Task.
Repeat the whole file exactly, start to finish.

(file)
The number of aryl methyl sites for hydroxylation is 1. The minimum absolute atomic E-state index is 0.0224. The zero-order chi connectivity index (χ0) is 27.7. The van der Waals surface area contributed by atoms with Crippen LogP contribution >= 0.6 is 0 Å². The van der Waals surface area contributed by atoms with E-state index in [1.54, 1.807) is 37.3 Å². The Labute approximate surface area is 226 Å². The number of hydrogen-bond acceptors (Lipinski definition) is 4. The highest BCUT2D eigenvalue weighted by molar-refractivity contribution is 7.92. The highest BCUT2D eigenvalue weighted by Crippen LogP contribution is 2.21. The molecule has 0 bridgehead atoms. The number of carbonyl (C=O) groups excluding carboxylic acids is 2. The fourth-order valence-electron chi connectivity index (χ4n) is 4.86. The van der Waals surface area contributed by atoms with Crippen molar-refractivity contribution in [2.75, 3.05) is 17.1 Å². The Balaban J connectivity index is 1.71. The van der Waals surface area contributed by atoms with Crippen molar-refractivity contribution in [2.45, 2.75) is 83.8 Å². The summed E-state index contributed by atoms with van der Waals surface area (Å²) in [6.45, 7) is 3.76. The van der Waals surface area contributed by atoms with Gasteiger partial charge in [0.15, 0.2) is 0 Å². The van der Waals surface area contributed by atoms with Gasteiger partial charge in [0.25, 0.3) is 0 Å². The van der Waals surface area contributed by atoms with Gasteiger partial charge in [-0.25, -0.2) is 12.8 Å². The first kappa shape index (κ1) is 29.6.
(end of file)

The number of aryl methyl sites for hydroxylation is 1. The minimum absolute atomic E-state index is 0.0224. The zero-order chi connectivity index (χ0) is 27.7. The van der Waals surface area contributed by atoms with Crippen LogP contribution >= 0.6 is 0 Å². The van der Waals surface area contributed by atoms with E-state index in [1.54, 1.807) is 37.3 Å². The Labute approximate surface area is 226 Å². The number of hydrogen-bond acceptors (Lipinski definition) is 4. The highest BCUT2D eigenvalue weighted by molar-refractivity contribution is 7.92. The highest BCUT2D eigenvalue weighted by Crippen LogP contribution is 2.21. The molecule has 0 bridgehead atoms. The number of carbonyl (C=O) groups excluding carboxylic acids is 2. The fourth-order valence-electron chi connectivity index (χ4n) is 4.86. The van der Waals surface area contributed by atoms with Crippen molar-refractivity contribution in [2.75, 3.05) is 17.1 Å². The Balaban J connectivity index is 1.71. The van der Waals surface area contributed by atoms with Crippen molar-refractivity contribution in [2.45, 2.75) is 83.8 Å². The summed E-state index contributed by atoms with van der Waals surface area (Å²) in [6.45, 7) is 3.76. The van der Waals surface area contributed by atoms with Gasteiger partial charge in [0.15, 0.2) is 0 Å². The van der Waals surface area contributed by atoms with Gasteiger partial charge in [0.25, 0.3) is 0 Å². The van der Waals surface area contributed by atoms with Gasteiger partial charge in [-0.25, -0.2) is 12.8 Å². The first kappa shape index (κ1) is 29.6.